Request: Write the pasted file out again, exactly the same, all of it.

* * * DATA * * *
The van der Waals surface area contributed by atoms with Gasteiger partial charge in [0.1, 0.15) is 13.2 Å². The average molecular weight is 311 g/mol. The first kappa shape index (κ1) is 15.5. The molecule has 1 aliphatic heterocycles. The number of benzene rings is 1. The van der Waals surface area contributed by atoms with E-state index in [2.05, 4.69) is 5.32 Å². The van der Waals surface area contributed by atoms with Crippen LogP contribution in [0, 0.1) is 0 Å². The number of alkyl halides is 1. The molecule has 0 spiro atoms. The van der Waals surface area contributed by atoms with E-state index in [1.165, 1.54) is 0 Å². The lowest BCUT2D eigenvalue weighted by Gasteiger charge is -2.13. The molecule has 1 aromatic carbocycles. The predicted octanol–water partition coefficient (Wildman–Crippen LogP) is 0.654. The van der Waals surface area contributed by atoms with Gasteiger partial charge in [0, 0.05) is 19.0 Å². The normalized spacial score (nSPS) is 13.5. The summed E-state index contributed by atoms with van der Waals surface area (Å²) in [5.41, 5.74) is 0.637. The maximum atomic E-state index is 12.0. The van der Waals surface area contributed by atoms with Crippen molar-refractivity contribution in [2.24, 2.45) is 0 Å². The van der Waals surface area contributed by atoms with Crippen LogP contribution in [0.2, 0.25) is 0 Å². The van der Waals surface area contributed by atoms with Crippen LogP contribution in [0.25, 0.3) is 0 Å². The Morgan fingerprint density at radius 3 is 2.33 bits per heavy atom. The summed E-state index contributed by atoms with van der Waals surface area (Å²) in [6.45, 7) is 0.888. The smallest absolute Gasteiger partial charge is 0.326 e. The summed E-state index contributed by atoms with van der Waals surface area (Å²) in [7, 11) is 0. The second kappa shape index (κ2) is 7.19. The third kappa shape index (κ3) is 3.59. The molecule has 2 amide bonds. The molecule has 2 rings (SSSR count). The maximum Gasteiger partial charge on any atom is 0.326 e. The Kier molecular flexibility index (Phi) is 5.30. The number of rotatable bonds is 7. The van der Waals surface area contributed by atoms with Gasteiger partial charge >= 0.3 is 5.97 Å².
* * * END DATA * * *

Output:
The van der Waals surface area contributed by atoms with Gasteiger partial charge in [0.1, 0.15) is 13.2 Å². The average molecular weight is 311 g/mol. The first kappa shape index (κ1) is 15.5. The molecule has 1 aliphatic heterocycles. The number of benzene rings is 1. The van der Waals surface area contributed by atoms with E-state index in [2.05, 4.69) is 5.32 Å². The van der Waals surface area contributed by atoms with Crippen LogP contribution in [0, 0.1) is 0 Å². The number of alkyl halides is 1. The molecule has 0 spiro atoms. The van der Waals surface area contributed by atoms with E-state index in [1.165, 1.54) is 0 Å². The lowest BCUT2D eigenvalue weighted by Gasteiger charge is -2.13. The molecule has 1 aromatic carbocycles. The predicted octanol–water partition coefficient (Wildman–Crippen LogP) is 0.654. The van der Waals surface area contributed by atoms with Gasteiger partial charge in [0, 0.05) is 19.0 Å². The normalized spacial score (nSPS) is 13.5. The summed E-state index contributed by atoms with van der Waals surface area (Å²) in [5.41, 5.74) is 0.637. The maximum atomic E-state index is 12.0. The van der Waals surface area contributed by atoms with Crippen molar-refractivity contribution in [2.24, 2.45) is 0 Å². The van der Waals surface area contributed by atoms with Crippen LogP contribution in [0.2, 0.25) is 0 Å². The van der Waals surface area contributed by atoms with Crippen LogP contribution in [0.25, 0.3) is 0 Å². The Morgan fingerprint density at radius 3 is 2.33 bits per heavy atom. The summed E-state index contributed by atoms with van der Waals surface area (Å²) in [6.45, 7) is 0.888. The smallest absolute Gasteiger partial charge is 0.326 e. The summed E-state index contributed by atoms with van der Waals surface area (Å²) in [7, 11) is 0. The second kappa shape index (κ2) is 7.19. The third kappa shape index (κ3) is 3.59. The molecule has 2 amide bonds. The molecule has 2 rings (SSSR count). The maximum Gasteiger partial charge on any atom is 0.326 e. The Kier molecular flexibility index (Phi) is 5.30. The number of rotatable bonds is 7. The van der Waals surface area contributed by atoms with Gasteiger partial charge >= 0.3 is 5.97 Å².